Wisconsin state Senate Majority Leader Scott Fitzgerald (R) appeared Monday morning on Fox News, ahead of Tuesday's recall elections targeting six GOP state Senators --Â and cast the contest as a referendum on Gov. Scott Walker's policies rolling back collective bargaining for public employees, and whether other states would follow the same path.
Fox host Bill Hemmer asked whether Democrats, if successful in gaining control of the chamber, would be able to reverse the state's budget policies targeting public employee unions and their ability to collectively bargain.
"No, I mean, the Republican Assembly remains in place, as well as obviously Governor Walker," said Fitzgerald. "But I think, you know, what this has become is more of a referendum on whether or not what happened in Wisconsin in February and in March should be the way the state moves forward.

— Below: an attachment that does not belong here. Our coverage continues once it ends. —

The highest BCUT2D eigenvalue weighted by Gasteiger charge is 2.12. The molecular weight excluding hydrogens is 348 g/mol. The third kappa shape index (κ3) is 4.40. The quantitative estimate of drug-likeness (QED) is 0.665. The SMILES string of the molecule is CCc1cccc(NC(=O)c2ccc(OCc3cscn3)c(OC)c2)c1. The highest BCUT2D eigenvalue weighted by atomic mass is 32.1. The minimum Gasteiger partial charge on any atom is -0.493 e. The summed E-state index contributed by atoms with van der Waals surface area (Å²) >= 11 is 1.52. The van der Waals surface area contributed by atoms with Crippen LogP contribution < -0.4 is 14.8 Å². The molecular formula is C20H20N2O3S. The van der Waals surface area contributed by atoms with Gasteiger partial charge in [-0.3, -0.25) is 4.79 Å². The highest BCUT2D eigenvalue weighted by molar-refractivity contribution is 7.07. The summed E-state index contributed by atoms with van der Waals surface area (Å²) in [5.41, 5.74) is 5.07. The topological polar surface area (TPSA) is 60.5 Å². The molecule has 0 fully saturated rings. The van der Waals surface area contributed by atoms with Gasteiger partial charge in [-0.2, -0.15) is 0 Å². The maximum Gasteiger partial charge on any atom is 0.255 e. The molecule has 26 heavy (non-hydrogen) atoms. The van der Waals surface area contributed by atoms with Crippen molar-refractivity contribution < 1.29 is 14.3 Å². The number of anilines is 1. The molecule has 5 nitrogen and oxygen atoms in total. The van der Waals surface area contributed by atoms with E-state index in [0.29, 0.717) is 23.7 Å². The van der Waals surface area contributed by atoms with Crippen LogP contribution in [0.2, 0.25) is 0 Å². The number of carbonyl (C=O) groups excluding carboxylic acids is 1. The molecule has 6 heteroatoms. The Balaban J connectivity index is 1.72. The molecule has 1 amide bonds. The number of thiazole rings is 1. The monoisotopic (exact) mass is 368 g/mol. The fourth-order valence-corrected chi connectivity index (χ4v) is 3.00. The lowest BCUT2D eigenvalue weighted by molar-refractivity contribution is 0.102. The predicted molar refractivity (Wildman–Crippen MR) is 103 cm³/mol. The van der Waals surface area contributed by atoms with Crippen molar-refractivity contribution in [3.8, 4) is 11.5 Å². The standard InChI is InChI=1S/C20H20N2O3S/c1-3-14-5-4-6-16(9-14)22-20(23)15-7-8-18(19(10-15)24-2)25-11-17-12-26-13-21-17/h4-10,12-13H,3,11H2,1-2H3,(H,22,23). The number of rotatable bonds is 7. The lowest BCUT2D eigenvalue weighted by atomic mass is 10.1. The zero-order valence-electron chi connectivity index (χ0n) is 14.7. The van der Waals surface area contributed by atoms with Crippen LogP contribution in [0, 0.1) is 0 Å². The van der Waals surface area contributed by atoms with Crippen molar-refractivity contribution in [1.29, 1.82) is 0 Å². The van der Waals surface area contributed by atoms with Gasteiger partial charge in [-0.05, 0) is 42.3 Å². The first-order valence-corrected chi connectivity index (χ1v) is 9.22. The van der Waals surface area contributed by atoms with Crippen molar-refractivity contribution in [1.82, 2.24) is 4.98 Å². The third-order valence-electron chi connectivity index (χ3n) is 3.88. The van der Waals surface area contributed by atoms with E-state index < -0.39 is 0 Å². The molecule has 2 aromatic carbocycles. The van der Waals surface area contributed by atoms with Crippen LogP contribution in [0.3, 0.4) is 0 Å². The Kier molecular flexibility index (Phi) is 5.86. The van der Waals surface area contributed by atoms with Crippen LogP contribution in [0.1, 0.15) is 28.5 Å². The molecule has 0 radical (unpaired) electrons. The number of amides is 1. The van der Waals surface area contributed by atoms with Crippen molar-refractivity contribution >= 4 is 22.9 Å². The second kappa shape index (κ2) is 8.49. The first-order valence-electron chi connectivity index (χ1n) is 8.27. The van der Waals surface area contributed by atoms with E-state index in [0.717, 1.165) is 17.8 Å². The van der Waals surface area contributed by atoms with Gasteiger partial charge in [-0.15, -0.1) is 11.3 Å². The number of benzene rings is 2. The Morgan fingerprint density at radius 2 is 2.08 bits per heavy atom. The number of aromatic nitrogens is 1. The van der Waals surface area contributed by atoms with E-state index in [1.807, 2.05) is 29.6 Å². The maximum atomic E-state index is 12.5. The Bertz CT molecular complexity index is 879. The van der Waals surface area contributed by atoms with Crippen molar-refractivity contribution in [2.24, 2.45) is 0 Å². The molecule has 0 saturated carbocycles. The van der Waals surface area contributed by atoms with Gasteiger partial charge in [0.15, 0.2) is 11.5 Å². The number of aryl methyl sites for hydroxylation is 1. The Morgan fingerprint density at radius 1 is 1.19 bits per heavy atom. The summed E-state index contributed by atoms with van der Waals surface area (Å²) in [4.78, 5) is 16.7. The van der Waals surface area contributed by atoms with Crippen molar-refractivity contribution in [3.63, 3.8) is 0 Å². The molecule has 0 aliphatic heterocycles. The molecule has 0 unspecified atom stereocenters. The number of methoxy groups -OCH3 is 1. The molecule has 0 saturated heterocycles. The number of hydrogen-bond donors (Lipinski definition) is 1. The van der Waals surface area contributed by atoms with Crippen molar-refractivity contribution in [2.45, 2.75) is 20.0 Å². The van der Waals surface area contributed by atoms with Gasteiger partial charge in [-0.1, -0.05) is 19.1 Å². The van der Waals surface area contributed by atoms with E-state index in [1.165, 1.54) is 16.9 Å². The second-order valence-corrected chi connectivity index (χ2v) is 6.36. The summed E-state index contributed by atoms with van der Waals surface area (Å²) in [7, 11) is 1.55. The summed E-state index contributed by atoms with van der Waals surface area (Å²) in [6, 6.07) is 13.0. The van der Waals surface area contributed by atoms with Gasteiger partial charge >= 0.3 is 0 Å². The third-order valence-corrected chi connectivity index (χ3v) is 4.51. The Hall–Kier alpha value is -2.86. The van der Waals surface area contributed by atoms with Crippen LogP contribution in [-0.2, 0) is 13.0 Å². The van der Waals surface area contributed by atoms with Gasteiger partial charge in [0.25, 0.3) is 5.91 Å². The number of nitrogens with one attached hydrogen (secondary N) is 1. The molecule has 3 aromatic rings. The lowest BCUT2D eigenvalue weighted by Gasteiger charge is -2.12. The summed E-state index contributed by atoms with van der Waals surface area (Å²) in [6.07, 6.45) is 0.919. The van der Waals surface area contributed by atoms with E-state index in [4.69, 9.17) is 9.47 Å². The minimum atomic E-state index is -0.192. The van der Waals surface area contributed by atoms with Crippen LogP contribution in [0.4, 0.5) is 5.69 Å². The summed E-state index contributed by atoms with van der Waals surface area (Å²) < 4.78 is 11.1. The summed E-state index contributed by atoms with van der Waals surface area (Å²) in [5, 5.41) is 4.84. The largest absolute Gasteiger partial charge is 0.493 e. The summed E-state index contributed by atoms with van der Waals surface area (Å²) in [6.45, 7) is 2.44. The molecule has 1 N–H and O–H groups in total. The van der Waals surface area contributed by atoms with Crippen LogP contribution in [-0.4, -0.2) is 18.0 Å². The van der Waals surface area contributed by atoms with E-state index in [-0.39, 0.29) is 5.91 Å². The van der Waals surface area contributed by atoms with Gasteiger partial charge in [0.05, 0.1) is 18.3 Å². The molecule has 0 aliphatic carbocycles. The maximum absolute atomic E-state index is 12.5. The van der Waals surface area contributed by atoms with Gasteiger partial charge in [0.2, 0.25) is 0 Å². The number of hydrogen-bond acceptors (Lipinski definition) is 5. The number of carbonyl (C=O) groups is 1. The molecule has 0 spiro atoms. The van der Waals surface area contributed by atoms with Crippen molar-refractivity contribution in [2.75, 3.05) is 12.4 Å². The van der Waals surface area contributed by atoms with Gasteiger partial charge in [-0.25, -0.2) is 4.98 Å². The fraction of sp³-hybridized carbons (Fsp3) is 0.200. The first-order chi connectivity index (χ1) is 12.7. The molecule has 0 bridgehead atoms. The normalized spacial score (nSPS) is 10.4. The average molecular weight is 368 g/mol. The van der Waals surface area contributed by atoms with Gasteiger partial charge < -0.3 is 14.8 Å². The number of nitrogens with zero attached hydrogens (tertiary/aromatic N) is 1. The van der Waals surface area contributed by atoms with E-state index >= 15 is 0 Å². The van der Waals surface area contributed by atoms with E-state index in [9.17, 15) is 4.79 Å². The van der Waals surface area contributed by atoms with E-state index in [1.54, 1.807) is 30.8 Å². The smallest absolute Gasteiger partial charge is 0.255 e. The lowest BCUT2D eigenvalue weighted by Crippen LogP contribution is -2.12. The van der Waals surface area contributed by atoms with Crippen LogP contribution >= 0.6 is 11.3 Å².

"We have a balanced budget, we certainly have had great success in eliminating the deficit, of which many other states throughout the nation are facing right now. And the unions are trying to send a signal that if they can recall this Republican state Senate, then this was the wrong direction for us.
What message should people take away from the recalls, Hemmer asked? (This is, of course, a difficult question, seeing as how the elections have not happened yet.) For his part, Fitzgerald hoped for a Republican victory -- and that this would be a message to other states, to pursue the same sort of policies.
"I mean, I think what we're hoping for is tomorrow, that these Republican senators are successful," Fitzgerald responded, "and that we sent a message that we're gonna stand with the taxpayers. We're not gonna stand with the public employee unions, and as a result of that moving forward hopefully we can build a more cooperative effort.
"But nationwide, as this happens in other states, and there's changes made to collective bargaining, I think you're gonna see that, you know, Wisconsin is the tip of the spear, and the unions are trying to draw the line in the sand here."